DURHAM — Lakefront neighbourhoods that are prone to spring flooding are struggling to prepare in the midst of the COVID-19 pandemic that keeps them physically distant from their neighbours.
“It has been impossible to get people out filling sandbags. They are terrified,” Sarah Delicate, of the United Shorelines Ontario, said via email.
Waterfront areas in Durham have experienced Lake Ontario’s high-water levels, significant flooding and erosion in 2017 and 2019. Clarington’s Port Darlington neighbourhood and Ajax’s Paradise Park were especially hard-hit.
This January, the water level of Lake Ontario was 40 centimetres above average, Perry Sisson, Central Lake Ontario Conservation Authority director of engineering and field operations told Durham council. The risk of lakefront flooding this spring will depend on how much rain falls on the region. At press time, the Lake Ontario Shoreline Flood Status was normal.
“Usually flooding begins late in April, but spring is earlier this year,” said Clarington fire Chief Gord Weir.
After Clarington’s lakefront neighbourhoods were hit hard with flooding in 2017, the municipality established a full-flood response plan added to the municipal emergency plan. The plan relies heavily on residents, firefighters and operations staff meeting to prepare and build sandbags before the waterfront turns wavy.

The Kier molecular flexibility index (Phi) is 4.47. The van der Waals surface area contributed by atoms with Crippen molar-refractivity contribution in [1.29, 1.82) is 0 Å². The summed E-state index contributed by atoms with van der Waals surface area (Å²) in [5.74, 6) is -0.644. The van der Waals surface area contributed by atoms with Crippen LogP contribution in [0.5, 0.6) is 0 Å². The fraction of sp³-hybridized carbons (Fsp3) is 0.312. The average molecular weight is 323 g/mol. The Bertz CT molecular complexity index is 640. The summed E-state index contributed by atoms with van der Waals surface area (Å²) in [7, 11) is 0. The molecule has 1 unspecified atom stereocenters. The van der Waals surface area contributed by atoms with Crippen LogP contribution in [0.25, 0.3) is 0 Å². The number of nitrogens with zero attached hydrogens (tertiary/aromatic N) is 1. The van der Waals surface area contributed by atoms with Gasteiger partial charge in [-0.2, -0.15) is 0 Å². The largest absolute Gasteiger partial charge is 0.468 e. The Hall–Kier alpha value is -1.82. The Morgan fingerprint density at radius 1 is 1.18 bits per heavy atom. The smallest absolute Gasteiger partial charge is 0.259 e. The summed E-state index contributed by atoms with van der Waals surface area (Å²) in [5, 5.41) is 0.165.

“There is some concerns about if we should be bringing people together to deal with that,” said Weir. “We might have to change how we do things. Maybe having people build sandbags alone.”
Delicate said she is worried about the number of her Port Darlington neighbours who are seniors and others who may have pre-existing illness. There have been no door-to-door assessments, no landscape plan for mitigation in 2020, she added.
Ajax operations staff continually monitor water levels at areas known for flooding and the engineering staff review lake levels and provide water level projections to assist.
If the spring flooding does come, the Town of Ajax has prepared with a large industrial pump, signs and safety barriers for road closures, sand bags and a stockpile of sand.
Emergency and Fire Services staff in Clarington are monitoring the lake levels and planning a course of action, explained Chief Weir. The Clarington Fire Department has messaged lakefront residents asking them to prepare for flooding early and sent bags and sand to help them begin.
“Try to arrange things now. Don’t wait for the storm. Get ahead of it,” said Weir. “We might be faced with more than one emergency, not just the pandemic but flooding.”
HERE’S A CHECKLIST TO HELP RESIDENTS IN FLOOD-PRONE AREAS PREPARE EARLY:
• Inspect the property around your home to make sure water flows away from the foundation. Build up low lying areas where water might get inside. Keep culverts and catch basins clear.
• Have a septic pump and ensure it’s working.
• Check portable pumps and generators making sure they are working.
• Prepare for 72 hours sheltering in place — food, water and medicine.
• Move furniture, clothing and valuables to highest place possible.
• Keep your vehicles with a full tank of fuel.
• Get sand and sandbags in advance of the flood.
“If houses do get flooded and we need to evacuate, do you know what things you need to take? Do you know where you’d go? You should be considering that now, so you don’t have to decide in the moment,” said Chief Weir.